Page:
Swiss Pattern Folding Compass and Divider

The ends of this German silver instrument rotate at right angles to the legs. When the pointed ends of both legs are extended, the instrument works as a divider. The other side of one end has an adjustable pen point, and the other side of the other end has a holder, tightened by a metal ring, for a pencil lead. When one of these ends is extended, the instrument functions as a compass. The legs fold up inside themselves so the compass may be stored in a wooden case covered with black leather and lined with purple velvet. The instrument has no identifying marks. It is similar but not identical to a folding pocket compass sold for $5.00 (without a case) by W. & L. E. Gurley from at least 1903 to 1912.
Englishman David Napier (1790–1876) is credited with inventing the folded compass in 1848. This version improves on the design by putting all of the joints in the same plane and is known as the "Swiss pattern," although makers all over Europe made these instruments.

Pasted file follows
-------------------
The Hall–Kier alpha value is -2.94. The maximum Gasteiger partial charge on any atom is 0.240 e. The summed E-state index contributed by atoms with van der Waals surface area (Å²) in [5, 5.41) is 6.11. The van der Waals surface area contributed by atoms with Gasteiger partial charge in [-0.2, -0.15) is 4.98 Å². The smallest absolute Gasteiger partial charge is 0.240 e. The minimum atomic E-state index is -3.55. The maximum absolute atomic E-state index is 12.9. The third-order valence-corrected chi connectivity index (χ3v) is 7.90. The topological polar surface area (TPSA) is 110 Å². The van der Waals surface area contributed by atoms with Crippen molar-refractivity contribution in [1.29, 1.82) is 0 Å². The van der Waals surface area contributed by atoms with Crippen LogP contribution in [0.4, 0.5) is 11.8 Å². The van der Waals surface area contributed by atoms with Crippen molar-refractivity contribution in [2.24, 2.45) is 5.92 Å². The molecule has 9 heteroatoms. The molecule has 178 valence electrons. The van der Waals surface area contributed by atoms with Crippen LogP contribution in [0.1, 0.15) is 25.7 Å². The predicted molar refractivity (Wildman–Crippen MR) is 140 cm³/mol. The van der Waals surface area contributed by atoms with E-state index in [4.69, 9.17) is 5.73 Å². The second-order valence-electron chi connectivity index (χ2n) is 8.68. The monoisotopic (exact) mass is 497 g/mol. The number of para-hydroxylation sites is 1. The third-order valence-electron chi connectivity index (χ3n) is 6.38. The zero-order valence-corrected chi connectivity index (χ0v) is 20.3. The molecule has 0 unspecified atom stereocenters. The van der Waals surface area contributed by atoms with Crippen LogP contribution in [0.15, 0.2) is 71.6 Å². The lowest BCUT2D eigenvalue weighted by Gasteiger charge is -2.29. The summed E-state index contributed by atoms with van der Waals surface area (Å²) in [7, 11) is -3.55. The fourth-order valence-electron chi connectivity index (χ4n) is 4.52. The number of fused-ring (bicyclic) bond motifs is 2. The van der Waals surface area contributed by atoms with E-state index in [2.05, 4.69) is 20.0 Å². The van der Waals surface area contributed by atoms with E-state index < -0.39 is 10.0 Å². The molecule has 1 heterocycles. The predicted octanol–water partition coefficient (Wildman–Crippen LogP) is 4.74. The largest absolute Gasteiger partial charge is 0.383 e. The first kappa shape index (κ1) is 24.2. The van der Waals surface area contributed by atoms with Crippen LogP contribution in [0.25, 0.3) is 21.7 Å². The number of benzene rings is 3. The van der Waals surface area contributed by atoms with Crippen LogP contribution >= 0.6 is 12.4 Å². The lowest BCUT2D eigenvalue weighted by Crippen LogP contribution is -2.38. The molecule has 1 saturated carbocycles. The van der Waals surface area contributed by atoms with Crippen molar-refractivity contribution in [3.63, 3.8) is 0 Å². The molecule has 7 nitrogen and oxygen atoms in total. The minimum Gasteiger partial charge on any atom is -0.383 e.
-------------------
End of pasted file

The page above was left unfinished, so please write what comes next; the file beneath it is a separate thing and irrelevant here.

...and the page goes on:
References: A Manual of the Principal Instruments . . . Manufactured by W. & L. E. Gurley, 37th ed. (Troy, N.Y., 1903), 309–310; A Manual of the Principal Instruments . . . Manufactured by W. & L. E. Gurley, 46th ed. (Troy, N.Y., 1912), 365–366; Maya Hambly, Drawing Instruments: 1580–1980 (London: Sotheby's Publications, 1988), 83–84.
Currently not on view
Object Name
drawing compass and divider
date made
ca 1900
Physical Description
wood (overall material)
metal (overall material)
velvet (overall material)
in case: 1.8 cm x 9.3 cm x 4.2 cm; 23/32 in x 3 21/32 in x 1 21/32 in
overall: .5 cm x 13.4 cm x 1.7 cm; 3/16 in x 5 9/32 in x 21/32 in
ID Number
accession number
catalog number
Science & Mathematics
Drawing Instruments
Dividers and Compasses
See more items in
Medicine and Science: Mathematics
Dividers and Compasses
Data Source
National Museum of American History, Kenneth E. Behring Center
Credit Line
Gift of Eunice L. Hoffman
Additional Media

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